Gov. Haley Barbour (R-Miss.) on Sunday defended Gov. Bob McDonnell's
(R-Va.) decision to declare "Confederate History Month" without
acknowledging the role of slavery.
McDonnell's declaration upset many who considered it inappropriate to honor the confederacy without condemning slavery.
"I don't really see what to say about slavery, but anybody that thinks you have to explain to people that slavery is a bad thing--I think that goes without saying," he said on CNN's "State of the Union."
"It's trying to make a big deal out of something that doesn't
amount to diddly," Barbour said on the controversy.
Barbour said his legislature, controlled by Democrats, has honored Confederate veterans in a similar manner to what McDonnell had proposed.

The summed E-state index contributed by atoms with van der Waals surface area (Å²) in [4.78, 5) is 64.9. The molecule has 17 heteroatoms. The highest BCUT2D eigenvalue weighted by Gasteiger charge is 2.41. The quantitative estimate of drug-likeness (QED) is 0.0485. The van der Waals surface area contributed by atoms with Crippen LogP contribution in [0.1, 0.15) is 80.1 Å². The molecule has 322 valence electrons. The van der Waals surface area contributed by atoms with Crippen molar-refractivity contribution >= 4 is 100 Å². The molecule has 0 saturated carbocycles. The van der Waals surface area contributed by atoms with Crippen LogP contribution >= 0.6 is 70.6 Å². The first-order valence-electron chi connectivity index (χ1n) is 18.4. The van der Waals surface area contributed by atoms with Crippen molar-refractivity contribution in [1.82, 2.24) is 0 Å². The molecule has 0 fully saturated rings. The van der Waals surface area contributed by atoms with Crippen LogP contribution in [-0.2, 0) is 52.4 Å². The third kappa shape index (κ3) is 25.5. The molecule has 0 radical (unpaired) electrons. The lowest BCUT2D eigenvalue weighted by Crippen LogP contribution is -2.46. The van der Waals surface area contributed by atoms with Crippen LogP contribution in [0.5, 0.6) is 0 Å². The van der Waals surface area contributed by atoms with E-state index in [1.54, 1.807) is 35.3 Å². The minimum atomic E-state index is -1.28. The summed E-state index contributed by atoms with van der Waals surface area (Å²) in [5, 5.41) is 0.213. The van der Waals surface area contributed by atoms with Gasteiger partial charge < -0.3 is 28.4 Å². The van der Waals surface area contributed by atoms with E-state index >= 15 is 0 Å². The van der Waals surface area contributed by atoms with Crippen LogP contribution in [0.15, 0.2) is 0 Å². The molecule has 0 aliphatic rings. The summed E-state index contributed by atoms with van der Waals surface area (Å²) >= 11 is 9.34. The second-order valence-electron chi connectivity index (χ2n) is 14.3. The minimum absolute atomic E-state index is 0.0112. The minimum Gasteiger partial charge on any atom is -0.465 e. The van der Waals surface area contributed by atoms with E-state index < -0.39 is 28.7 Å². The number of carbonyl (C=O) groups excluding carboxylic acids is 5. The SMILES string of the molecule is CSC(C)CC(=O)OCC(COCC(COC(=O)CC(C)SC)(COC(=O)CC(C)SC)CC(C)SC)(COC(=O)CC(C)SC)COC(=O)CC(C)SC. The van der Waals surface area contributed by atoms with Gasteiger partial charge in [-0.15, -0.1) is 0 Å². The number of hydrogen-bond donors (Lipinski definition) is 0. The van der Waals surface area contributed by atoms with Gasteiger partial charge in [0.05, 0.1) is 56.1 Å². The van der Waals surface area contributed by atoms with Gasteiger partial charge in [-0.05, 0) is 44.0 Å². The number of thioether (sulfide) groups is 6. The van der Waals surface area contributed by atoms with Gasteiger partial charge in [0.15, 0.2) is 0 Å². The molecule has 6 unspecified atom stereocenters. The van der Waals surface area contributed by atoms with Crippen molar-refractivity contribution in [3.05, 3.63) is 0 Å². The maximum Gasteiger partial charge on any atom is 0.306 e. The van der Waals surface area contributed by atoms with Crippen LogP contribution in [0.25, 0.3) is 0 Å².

"Maybe they should talk to my Democratic leiglsature, which has done the same thing ," Barbour said.
President Barack Obama said Friday it was "unacceptable" to omit references to slavery in a Confederate History Month.
A few days after issuing the proclamation, McDonnell apologized for what he called a "major omission."
"The failure to include any reference to slavery was a mistake, and for that I apologize to any fellow Virginian who has been offended or disappointed," McDonnell said.
The Virginia Republican said he would add language to the proclamation describing slavery as an "evil and inhumane practice" that "led to this war."